The city of Gary, Indiana is set to receive a grant of almost $120,000 in order to create a program aimed at unemployed residents that are having trouble getting jobs in the city. Specifically, the bill is aimed at helping those who are having trouble getting hired due to a past criminal offense. Rather than just advocating or helping to give expungement advice, as many similar measures have done elsewhere, this program is to focus specifically on giving residents skills that could help them to start their own businesses in the future.
The mayor of Gary, Karen Freeman-Wilson met with officials from the Urban League of Northwest Indiana, along with the Gary Economic Development Corp. on Thursday. The mayor accepted the grant from the groups, as part of the “Gary 4 Jobs” program.
The pilot program dictates that 25 local residents will take eight weeks of classes while also working for a local company, landscaping outfit A Better Cut. The workers will be used on various restoration and public works projects around the town during their training period. The program will provide a $12 per hour wage for all of the program participants.
The training is paid so that participants can focus on their work and learning, and not have to worry about part time jobs during the time period. The program is modeled off of similar startups that occurred in Cook and Will counties in Illinois.
Interestingly enough, there is not a requirement that one have a criminal record in order to participate, though that is where the program is currently focused. One interesting stipulation that is in place, however, is that the program is for one-time offenders, those with longer rap sheets are not allowed to participate – at least for now.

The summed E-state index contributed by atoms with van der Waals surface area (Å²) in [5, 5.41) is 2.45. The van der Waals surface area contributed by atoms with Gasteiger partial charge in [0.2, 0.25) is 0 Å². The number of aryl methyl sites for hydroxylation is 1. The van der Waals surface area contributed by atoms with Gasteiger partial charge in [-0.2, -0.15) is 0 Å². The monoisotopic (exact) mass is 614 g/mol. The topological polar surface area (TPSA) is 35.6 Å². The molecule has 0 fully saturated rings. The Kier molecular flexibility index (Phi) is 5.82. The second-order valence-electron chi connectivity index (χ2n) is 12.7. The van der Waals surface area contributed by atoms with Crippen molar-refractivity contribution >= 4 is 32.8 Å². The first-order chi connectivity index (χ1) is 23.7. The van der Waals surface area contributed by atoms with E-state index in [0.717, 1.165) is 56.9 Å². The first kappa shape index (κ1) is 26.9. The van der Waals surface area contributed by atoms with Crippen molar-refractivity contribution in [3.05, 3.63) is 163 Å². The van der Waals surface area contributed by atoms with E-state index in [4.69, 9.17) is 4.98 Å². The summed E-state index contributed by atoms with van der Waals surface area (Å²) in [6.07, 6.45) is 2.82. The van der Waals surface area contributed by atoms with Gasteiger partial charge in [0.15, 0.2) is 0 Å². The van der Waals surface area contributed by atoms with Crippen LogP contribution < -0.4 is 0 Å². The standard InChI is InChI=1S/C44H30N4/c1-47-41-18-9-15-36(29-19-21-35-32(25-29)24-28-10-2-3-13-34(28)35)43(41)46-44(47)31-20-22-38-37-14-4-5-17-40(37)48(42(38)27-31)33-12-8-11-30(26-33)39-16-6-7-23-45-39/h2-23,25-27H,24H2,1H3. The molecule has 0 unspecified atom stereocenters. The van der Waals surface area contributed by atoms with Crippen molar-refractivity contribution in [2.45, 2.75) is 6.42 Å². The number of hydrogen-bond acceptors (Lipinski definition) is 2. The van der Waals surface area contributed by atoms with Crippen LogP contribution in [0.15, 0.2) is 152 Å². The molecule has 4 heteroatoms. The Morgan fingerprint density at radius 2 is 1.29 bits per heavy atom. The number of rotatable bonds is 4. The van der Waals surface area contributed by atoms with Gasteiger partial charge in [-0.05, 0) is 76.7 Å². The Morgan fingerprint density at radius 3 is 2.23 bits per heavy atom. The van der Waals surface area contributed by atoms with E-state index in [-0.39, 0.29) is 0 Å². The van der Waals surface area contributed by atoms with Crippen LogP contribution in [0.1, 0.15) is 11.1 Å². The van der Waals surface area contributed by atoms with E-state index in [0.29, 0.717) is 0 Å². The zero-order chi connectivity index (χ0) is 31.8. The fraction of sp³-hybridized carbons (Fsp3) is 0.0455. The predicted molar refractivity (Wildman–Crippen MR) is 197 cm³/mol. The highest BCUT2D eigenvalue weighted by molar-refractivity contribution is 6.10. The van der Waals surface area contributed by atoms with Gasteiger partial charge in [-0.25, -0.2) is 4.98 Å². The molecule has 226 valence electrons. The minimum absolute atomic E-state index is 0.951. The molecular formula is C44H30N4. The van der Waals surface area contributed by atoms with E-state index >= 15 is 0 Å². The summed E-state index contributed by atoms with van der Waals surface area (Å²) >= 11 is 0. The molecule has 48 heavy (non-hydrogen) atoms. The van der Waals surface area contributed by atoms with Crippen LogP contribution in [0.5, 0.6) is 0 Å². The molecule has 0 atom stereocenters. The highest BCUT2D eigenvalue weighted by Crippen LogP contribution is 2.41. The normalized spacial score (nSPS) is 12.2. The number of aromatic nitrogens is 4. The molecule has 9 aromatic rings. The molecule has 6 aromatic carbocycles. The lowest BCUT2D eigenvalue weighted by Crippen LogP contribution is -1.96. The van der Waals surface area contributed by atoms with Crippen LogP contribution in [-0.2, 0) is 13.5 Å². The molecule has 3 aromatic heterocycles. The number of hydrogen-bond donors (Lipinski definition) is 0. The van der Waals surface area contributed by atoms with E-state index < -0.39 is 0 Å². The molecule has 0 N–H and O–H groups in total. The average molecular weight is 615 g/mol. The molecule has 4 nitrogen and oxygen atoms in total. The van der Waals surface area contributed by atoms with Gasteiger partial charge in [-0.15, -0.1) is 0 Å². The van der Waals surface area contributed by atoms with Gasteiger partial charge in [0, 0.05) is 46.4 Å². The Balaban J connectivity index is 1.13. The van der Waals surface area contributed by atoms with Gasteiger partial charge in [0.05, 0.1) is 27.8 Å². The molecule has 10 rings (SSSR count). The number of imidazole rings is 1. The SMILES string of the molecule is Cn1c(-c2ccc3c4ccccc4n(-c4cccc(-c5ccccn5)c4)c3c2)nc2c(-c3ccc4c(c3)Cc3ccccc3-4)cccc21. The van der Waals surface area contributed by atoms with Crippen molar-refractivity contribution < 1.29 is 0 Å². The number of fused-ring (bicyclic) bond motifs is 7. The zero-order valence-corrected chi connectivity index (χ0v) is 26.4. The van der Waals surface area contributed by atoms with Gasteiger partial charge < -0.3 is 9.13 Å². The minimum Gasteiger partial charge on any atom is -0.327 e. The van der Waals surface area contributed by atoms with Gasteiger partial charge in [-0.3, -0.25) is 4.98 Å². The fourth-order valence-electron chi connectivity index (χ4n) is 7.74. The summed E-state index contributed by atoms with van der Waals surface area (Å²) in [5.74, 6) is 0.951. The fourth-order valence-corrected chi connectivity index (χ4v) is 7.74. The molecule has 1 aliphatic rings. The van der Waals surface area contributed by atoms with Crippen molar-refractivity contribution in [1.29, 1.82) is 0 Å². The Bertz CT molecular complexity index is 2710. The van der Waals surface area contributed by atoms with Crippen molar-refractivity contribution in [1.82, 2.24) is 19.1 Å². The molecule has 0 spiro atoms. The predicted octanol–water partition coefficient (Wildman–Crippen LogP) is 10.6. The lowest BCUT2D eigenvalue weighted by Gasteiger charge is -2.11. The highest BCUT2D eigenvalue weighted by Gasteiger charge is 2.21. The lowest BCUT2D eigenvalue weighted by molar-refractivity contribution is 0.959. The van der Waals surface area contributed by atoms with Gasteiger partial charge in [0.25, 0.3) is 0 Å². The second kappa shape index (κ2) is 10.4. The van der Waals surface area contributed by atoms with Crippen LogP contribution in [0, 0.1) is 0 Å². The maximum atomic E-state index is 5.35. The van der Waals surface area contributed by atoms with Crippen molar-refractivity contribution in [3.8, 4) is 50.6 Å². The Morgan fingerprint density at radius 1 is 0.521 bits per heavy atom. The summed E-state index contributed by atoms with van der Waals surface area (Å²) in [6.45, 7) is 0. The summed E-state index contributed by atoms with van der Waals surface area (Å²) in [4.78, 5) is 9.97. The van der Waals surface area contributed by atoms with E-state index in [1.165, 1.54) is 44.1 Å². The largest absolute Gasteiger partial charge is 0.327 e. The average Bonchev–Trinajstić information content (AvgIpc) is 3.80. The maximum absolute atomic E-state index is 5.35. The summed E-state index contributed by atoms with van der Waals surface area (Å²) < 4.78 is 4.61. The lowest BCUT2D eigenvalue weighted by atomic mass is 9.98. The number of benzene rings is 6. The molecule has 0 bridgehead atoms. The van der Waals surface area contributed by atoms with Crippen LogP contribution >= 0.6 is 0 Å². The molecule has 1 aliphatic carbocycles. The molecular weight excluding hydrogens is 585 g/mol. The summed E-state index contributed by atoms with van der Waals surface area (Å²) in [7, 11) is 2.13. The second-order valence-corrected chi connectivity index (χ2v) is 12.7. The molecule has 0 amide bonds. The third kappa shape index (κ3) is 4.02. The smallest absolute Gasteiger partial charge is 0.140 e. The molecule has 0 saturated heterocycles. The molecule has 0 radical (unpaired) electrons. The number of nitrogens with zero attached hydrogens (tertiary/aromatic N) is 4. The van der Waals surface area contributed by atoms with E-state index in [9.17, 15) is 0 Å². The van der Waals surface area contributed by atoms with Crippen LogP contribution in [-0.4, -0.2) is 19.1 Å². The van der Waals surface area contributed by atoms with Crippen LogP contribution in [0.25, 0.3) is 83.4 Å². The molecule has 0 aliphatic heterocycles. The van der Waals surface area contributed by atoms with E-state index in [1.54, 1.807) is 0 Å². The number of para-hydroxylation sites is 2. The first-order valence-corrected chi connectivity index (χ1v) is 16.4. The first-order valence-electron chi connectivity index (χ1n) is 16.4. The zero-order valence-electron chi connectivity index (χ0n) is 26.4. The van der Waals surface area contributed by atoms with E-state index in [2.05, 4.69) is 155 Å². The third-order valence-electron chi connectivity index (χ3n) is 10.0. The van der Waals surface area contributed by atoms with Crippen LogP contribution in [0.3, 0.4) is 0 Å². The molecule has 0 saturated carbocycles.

Another requirement is a drug screening test before acceptance. The first round of accepted applicants came from a pool of 80 people, who were, according to an organization leader, chosen “based largely on their attitude.”
Many of them were recommended to program directors by organizations like the Gary Housing Authority and New Life Ministry. The main idea behind the program is that just because someone made a mistake, that doesn’t mean that they don’t have skills that could be of use to the communities within which they live.
If this program is like those before it, it will likely be used as a pilot to feel out the success rate that might be experienced by introducing the same scheme on a larger scale. Obviously, 25 people is a small slice of the population, but it might be enough to give planners an idea of how effective their methods were.
After a criminal charge – especially if a person is made to serve any extended jail time – many find it difficult to hold down a job, let alone get one in the first place. Programs like this segment of Gary 4 Jobs help to address a demographic too often forgotten, especially by state and municipal lawmakers.